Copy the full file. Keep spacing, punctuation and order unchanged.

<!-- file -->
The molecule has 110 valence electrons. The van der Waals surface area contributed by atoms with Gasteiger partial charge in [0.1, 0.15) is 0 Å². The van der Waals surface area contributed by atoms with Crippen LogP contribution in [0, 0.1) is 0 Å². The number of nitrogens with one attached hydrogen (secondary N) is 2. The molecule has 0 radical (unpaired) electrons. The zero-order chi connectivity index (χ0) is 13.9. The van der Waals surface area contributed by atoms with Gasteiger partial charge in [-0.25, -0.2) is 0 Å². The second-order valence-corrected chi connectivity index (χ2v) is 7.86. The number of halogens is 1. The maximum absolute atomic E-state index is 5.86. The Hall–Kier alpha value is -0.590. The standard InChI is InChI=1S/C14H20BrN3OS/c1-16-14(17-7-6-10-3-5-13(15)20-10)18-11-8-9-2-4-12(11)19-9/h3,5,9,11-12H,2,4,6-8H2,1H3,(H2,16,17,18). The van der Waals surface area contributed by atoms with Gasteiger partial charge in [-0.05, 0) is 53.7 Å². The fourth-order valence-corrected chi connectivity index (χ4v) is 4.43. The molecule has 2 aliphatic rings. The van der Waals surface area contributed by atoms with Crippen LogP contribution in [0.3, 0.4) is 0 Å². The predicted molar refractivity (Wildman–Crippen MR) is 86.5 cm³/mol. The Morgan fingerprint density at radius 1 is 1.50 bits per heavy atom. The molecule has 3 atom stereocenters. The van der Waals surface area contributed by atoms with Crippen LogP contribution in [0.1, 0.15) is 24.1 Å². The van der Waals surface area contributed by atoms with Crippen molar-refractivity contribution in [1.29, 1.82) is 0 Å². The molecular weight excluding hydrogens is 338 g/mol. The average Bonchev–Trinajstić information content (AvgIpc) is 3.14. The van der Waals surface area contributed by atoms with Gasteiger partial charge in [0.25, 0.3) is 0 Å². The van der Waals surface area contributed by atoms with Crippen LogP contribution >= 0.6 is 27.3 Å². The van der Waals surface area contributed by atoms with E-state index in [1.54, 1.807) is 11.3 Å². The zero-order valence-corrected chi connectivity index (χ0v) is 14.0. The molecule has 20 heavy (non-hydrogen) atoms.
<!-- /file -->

The molecule has 110 valence electrons. The van der Waals surface area contributed by atoms with Gasteiger partial charge in [0.1, 0.15) is 0 Å². The van der Waals surface area contributed by atoms with Crippen LogP contribution in [0, 0.1) is 0 Å². The number of nitrogens with one attached hydrogen (secondary N) is 2. The molecule has 0 radical (unpaired) electrons. The zero-order chi connectivity index (χ0) is 13.9. The van der Waals surface area contributed by atoms with Gasteiger partial charge in [-0.25, -0.2) is 0 Å². The second-order valence-corrected chi connectivity index (χ2v) is 7.86. The number of halogens is 1. The maximum absolute atomic E-state index is 5.86. The Hall–Kier alpha value is -0.590. The standard InChI is InChI=1S/C14H20BrN3OS/c1-16-14(17-7-6-10-3-5-13(15)20-10)18-11-8-9-2-4-12(11)19-9/h3,5,9,11-12H,2,4,6-8H2,1H3,(H2,16,17,18). The van der Waals surface area contributed by atoms with Gasteiger partial charge in [-0.05, 0) is 53.7 Å². The fourth-order valence-corrected chi connectivity index (χ4v) is 4.43. The molecule has 2 aliphatic rings. The van der Waals surface area contributed by atoms with Crippen LogP contribution in [0.3, 0.4) is 0 Å². The predicted molar refractivity (Wildman–Crippen MR) is 86.5 cm³/mol. The Morgan fingerprint density at radius 1 is 1.50 bits per heavy atom. The molecule has 3 atom stereocenters. The van der Waals surface area contributed by atoms with Crippen LogP contribution in [0.1, 0.15) is 24.1 Å². The van der Waals surface area contributed by atoms with Crippen molar-refractivity contribution in [1.29, 1.82) is 0 Å². The molecular weight excluding hydrogens is 338 g/mol. The average Bonchev–Trinajstić information content (AvgIpc) is 3.14. The van der Waals surface area contributed by atoms with Gasteiger partial charge in [0.25, 0.3) is 0 Å². The van der Waals surface area contributed by atoms with Crippen LogP contribution >= 0.6 is 27.3 Å². The van der Waals surface area contributed by atoms with E-state index in [1.54, 1.807) is 11.3 Å². The zero-order valence-corrected chi connectivity index (χ0v) is 14.0. The molecule has 20 heavy (non-hydrogen) atoms.